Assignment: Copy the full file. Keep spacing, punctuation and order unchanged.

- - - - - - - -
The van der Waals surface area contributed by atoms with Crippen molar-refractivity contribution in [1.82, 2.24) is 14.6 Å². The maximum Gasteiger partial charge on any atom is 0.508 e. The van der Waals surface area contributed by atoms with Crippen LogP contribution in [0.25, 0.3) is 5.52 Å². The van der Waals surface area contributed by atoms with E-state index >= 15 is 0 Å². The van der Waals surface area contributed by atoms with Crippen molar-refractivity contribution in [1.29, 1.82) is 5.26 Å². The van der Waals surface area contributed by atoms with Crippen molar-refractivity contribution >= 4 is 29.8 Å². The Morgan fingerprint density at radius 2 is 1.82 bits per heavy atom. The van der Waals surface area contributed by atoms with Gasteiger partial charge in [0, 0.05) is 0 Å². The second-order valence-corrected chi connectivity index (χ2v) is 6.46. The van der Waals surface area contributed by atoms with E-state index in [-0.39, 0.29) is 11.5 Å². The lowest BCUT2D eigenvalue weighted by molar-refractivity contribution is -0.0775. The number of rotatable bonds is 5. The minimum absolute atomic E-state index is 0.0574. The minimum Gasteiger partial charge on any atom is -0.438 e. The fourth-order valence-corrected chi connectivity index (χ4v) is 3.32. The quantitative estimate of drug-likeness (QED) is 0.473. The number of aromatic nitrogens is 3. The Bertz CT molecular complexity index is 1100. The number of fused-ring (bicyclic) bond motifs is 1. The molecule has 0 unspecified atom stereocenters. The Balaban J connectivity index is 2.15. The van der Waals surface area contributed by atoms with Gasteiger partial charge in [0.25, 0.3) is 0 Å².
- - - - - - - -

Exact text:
The van der Waals surface area contributed by atoms with Crippen molar-refractivity contribution in [1.82, 2.24) is 14.6 Å². The maximum Gasteiger partial charge on any atom is 0.508 e. The van der Waals surface area contributed by atoms with Crippen LogP contribution in [0.25, 0.3) is 5.52 Å². The van der Waals surface area contributed by atoms with E-state index >= 15 is 0 Å². The van der Waals surface area contributed by atoms with Crippen molar-refractivity contribution in [1.29, 1.82) is 5.26 Å². The van der Waals surface area contributed by atoms with Crippen molar-refractivity contribution >= 4 is 29.8 Å². The Morgan fingerprint density at radius 2 is 1.82 bits per heavy atom. The van der Waals surface area contributed by atoms with Gasteiger partial charge in [0, 0.05) is 0 Å². The second-order valence-corrected chi connectivity index (χ2v) is 6.46. The van der Waals surface area contributed by atoms with E-state index in [-0.39, 0.29) is 11.5 Å². The lowest BCUT2D eigenvalue weighted by molar-refractivity contribution is -0.0775. The number of rotatable bonds is 5. The minimum absolute atomic E-state index is 0.0574. The minimum Gasteiger partial charge on any atom is -0.438 e. The fourth-order valence-corrected chi connectivity index (χ4v) is 3.32. The quantitative estimate of drug-likeness (QED) is 0.473. The number of aromatic nitrogens is 3. The Bertz CT molecular complexity index is 1100. The number of fused-ring (bicyclic) bond motifs is 1. The molecule has 0 unspecified atom stereocenters. The Balaban J connectivity index is 2.15. The van der Waals surface area contributed by atoms with Gasteiger partial charge in [0.25, 0.3) is 0 Å².